For example, the first time I made it, I gave some to my friend who had just had a baby as part of a meal train.

Here’s a picture she took of her plate:

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And here is one of my favorite pictures of my own plate (one of many):

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Also, my dad happens to work with someone from Ethiopia, who ended up giving me a huge jar of Teff flour! It was very exciting as it’s like hitting the teff jackpot!

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After making a large batch of food for myself and my friend and her family, I made a dish by itself. It is called ye’zelbo gomen be’karot, which is kale with carrots, onions and mild spices. It’s seriously the best kale dish I’ve ever eaten, and that is saying a lot (I love kale) and my whole family loves it.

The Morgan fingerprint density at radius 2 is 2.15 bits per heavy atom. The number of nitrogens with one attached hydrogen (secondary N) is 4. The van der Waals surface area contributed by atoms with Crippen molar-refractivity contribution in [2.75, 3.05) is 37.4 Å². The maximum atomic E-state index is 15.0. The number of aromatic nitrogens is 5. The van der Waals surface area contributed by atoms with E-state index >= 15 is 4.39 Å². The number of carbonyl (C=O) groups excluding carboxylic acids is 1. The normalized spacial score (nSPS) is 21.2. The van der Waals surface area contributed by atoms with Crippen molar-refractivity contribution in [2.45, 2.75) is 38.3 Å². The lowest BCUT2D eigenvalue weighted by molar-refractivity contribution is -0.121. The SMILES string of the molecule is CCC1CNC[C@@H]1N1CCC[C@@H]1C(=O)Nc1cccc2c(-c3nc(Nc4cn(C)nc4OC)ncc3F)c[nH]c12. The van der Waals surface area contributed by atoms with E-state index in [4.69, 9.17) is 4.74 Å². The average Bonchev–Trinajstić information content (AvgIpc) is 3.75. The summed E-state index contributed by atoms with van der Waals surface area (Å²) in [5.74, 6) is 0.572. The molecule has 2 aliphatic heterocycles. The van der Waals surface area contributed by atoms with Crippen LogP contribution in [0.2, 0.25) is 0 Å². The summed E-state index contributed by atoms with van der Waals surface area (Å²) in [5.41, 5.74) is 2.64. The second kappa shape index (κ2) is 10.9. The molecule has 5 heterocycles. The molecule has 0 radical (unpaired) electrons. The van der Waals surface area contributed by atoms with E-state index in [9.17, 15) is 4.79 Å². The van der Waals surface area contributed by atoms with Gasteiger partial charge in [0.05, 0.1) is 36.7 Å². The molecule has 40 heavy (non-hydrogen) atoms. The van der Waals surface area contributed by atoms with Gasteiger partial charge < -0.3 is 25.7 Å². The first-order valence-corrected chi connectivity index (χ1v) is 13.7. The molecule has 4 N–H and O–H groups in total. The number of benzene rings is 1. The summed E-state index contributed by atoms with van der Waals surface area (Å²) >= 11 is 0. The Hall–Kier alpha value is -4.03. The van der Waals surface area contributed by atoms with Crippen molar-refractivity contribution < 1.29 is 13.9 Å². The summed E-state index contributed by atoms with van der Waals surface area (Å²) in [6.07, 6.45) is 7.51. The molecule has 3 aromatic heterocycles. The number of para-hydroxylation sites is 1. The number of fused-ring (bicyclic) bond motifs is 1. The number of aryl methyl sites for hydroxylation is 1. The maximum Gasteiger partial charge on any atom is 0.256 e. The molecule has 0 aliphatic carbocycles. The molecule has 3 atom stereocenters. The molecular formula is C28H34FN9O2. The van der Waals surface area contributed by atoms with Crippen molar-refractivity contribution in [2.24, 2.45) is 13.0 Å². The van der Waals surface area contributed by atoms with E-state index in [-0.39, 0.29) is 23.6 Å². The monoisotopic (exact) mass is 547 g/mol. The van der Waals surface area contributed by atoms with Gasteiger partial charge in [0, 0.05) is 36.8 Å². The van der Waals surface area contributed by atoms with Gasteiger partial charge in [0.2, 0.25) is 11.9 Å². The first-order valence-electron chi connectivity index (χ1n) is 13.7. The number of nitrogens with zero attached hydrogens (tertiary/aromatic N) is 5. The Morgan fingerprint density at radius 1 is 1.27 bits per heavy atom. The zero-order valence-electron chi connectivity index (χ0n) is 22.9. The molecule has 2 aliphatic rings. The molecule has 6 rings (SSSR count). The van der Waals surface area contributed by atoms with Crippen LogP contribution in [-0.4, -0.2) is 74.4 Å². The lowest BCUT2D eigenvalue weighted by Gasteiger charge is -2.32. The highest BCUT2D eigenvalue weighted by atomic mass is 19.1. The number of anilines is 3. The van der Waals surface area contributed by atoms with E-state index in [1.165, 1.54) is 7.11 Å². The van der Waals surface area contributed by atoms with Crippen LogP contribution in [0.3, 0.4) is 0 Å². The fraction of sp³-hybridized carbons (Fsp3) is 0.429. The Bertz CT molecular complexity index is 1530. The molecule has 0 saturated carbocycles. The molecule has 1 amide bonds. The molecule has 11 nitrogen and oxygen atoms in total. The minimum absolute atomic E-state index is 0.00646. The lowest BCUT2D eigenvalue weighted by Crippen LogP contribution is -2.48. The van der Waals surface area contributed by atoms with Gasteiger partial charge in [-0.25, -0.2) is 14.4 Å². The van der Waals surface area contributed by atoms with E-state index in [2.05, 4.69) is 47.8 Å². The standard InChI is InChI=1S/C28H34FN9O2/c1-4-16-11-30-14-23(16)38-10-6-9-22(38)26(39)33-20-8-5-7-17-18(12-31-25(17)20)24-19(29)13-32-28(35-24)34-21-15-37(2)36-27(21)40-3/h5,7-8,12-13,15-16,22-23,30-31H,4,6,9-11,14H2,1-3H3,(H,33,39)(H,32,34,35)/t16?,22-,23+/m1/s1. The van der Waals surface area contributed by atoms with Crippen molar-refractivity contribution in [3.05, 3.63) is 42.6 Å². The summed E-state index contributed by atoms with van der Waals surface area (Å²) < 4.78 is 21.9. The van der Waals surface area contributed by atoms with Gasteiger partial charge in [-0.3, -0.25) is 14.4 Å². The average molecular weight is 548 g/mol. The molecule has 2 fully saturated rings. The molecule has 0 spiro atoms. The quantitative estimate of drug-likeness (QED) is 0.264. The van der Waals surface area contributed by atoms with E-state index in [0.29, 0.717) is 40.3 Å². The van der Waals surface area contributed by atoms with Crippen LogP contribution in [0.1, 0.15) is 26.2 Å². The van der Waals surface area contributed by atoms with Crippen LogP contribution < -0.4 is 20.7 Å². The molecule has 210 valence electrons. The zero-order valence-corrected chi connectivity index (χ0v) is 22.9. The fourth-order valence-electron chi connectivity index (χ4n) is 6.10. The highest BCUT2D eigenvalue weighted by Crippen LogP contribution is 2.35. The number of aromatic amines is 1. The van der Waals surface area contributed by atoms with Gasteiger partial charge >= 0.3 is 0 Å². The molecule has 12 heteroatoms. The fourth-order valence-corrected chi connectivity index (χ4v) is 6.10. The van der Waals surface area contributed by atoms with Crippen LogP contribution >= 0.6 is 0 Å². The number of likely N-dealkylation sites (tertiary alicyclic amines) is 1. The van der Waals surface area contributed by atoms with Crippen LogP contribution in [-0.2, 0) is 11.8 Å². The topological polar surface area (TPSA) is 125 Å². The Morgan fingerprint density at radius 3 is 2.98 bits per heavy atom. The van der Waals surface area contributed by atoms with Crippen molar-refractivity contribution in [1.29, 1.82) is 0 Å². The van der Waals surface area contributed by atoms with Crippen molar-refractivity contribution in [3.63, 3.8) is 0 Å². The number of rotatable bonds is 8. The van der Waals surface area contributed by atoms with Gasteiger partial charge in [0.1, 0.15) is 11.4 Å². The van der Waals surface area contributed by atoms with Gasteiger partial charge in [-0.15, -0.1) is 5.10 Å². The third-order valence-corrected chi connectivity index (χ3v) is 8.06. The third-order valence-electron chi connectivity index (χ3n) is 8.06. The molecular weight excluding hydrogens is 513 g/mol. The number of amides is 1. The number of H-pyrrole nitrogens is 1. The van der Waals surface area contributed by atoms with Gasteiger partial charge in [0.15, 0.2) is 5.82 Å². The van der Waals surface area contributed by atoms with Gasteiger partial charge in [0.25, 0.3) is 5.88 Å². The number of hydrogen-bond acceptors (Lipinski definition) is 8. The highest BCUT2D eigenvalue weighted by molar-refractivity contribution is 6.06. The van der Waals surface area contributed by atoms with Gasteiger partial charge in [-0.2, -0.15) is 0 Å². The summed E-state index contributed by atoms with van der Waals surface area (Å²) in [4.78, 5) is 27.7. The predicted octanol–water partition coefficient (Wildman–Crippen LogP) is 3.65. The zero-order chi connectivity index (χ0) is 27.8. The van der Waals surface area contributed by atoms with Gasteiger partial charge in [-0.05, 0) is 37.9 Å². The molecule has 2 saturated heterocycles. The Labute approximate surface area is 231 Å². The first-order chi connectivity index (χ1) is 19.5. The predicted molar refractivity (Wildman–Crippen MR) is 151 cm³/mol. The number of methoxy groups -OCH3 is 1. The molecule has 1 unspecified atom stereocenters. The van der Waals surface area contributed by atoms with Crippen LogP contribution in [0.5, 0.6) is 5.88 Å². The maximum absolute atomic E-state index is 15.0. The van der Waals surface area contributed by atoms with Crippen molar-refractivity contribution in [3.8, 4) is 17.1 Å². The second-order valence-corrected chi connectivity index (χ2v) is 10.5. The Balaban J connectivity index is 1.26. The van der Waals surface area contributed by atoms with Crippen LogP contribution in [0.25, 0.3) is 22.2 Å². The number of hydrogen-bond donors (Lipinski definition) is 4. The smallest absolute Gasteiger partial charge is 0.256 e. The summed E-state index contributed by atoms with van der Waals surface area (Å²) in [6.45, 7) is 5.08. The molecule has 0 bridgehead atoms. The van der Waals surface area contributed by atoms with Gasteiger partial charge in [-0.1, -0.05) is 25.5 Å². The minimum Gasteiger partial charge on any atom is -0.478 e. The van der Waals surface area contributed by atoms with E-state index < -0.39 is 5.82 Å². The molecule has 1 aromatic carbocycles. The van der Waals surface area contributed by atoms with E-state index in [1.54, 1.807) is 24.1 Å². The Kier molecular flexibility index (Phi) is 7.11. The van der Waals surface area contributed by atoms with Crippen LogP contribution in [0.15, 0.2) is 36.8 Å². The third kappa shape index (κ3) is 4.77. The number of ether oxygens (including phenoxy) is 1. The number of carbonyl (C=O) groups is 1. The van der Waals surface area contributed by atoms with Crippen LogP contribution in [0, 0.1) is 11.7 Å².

Speaking of which: yesterday (Wednesday April 7), after spending the weekend in my kitchen making a big feast for Monday, only to have snow (!!!) cancel the class, I served the small college program, College Unbound, who helped me get my bachelor’s degree, the feast as well! I kept raving about the kale dish to everyone, and one student said she doesn’t like kale, but I got her to try it anyways, and she really liked it! Her cousin who was also there, was claiming she might need to contact the local news channel because I had her trying foods she’d never tried before, and she’s usually so picky…which was a big compliment for myself and the author of the cookbook! Here are a few pictures of some of the other students posing with their plates: